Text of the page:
The mission of the Reefs Tomorrow Initiative is to advance coral reef science, management, and conservation through interdisciplinary study of reef resilience, and to work with managers to apply this new understanding to reef conservation. In practice, this work involves a tight coupling of empirical research, theoretical modeling, and applied conservation.
Our work is motivated by the observation that though many coral reefs are declining in health, some are faring reasonably well even in the face of environmental disturbance. Increasingly, scientists are looking to the concept of ecological resilience to explain the difference in these two outcomes. Resilience is the ability of a system to either retain or recover to a particular state following a disturbance.
To date, most scientific research on reef resilience has examined single factors, leaving us without the scientific tools to measure coral reef resilience when many stressors affect the reef at the same time. Until scientists can describe what it will take for reefs to remain resilient, our advice will not be any better than, “herbivores are good for reefs, and nutrient pollution is bad for reefs.” Yet real world management questions are more nuanced and often involve tradeoffs: how many herbivores are needed; how much nutrient pollution can reefs take; should management focus on overfishing or coastal development? Current attempts to answer these questions are rarely quantitative, adding up to little more than educated guesswork.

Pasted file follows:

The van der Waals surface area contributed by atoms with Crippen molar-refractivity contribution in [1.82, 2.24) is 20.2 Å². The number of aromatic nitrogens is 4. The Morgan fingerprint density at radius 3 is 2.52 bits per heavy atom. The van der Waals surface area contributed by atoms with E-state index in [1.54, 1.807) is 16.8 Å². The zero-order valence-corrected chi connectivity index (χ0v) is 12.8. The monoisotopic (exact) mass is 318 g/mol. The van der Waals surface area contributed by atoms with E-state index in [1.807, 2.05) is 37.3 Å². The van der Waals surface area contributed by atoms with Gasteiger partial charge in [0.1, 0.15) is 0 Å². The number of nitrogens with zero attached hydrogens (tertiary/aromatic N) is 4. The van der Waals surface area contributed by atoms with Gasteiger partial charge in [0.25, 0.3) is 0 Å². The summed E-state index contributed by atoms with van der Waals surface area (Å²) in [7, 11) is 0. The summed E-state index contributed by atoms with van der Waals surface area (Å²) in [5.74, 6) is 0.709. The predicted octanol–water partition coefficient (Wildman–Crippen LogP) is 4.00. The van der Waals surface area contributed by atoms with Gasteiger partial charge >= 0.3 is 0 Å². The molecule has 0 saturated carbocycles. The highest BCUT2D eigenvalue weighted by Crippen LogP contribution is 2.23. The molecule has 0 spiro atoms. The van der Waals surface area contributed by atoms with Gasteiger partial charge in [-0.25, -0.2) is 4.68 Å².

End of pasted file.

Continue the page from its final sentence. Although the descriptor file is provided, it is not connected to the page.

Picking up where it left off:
The Reefs Tomorrow Initiative is an interdisciplinary team of world experts who are examining how multiple factors interact on a reef, and how these interactions may be affected by a changing climate. To accomplish this, we have launched an ambitious two-phase, inter-disciplinary, multi-institutional research initiative. During Phase I, launched in August of 2012 with funding from the Gordon and Betty Moore Foundation, we are working to develop a novel reef resilience model – based on syntheses of existing data and targeted new observations, and informed by a systematic analysis of management and conservation needs – that will fill a critical gap in coral reef science while laying the groundwork for future application to conservation and management. Throughout Phase I, we are seeking additional financial resources to launch Phase II, which will add new program elements focusing on experimental manipulations, expanded scope of data collection, refined models, and tools that effectively communicate scientific findings for use in applied conservation and management. By the end of Phase II, we will have measured and modeled aspects of ecological resilience on Pacific coral reefs, while offering concrete guidance to enable and enhance reef management and conservation.
If you would like to learn more about the Reefs Tomorrow Initiative, you can download this project overview and concept diagram, which shows the two phases of our project, or contact us for more information.